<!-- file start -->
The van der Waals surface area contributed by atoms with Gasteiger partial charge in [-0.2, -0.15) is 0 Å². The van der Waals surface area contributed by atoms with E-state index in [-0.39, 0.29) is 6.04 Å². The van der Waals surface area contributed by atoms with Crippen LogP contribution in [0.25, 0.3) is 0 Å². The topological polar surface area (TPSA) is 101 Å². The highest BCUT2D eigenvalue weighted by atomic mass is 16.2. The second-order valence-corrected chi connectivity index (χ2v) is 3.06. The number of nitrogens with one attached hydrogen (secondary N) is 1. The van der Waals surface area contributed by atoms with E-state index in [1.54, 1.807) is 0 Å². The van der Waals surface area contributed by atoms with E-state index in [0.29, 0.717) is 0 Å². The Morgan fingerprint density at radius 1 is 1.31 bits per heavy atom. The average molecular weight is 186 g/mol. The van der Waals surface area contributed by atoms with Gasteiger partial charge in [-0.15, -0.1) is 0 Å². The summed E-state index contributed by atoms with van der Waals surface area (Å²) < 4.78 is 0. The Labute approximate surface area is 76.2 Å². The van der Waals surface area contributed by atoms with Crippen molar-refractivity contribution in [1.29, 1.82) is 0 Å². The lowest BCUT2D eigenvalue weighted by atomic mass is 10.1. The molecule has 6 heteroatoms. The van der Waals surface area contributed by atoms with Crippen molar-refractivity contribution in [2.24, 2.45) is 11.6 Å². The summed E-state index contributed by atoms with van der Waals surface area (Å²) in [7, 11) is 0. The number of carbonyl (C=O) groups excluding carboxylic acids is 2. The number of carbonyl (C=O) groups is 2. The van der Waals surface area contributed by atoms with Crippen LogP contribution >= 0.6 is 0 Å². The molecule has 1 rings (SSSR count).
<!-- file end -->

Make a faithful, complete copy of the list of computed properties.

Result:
The van der Waals surface area contributed by atoms with Gasteiger partial charge in [-0.2, -0.15) is 0 Å². The van der Waals surface area contributed by atoms with E-state index in [-0.39, 0.29) is 6.04 Å². The van der Waals surface area contributed by atoms with Crippen LogP contribution in [0.25, 0.3) is 0 Å². The topological polar surface area (TPSA) is 101 Å². The highest BCUT2D eigenvalue weighted by atomic mass is 16.2. The second-order valence-corrected chi connectivity index (χ2v) is 3.06. The number of nitrogens with one attached hydrogen (secondary N) is 1. The van der Waals surface area contributed by atoms with E-state index in [1.54, 1.807) is 0 Å². The van der Waals surface area contributed by atoms with E-state index in [0.29, 0.717) is 0 Å². The Morgan fingerprint density at radius 1 is 1.31 bits per heavy atom. The average molecular weight is 186 g/mol. The van der Waals surface area contributed by atoms with Gasteiger partial charge in [-0.15, -0.1) is 0 Å². The summed E-state index contributed by atoms with van der Waals surface area (Å²) < 4.78 is 0. The Labute approximate surface area is 76.2 Å². The van der Waals surface area contributed by atoms with Crippen molar-refractivity contribution in [1.29, 1.82) is 0 Å². The lowest BCUT2D eigenvalue weighted by atomic mass is 10.1. The molecule has 6 heteroatoms. The van der Waals surface area contributed by atoms with Crippen molar-refractivity contribution in [2.24, 2.45) is 11.6 Å². The summed E-state index contributed by atoms with van der Waals surface area (Å²) in [7, 11) is 0. The number of carbonyl (C=O) groups excluding carboxylic acids is 2. The number of carbonyl (C=O) groups is 2. The van der Waals surface area contributed by atoms with Crippen LogP contribution >= 0.6 is 0 Å². The molecule has 1 rings (SSSR count).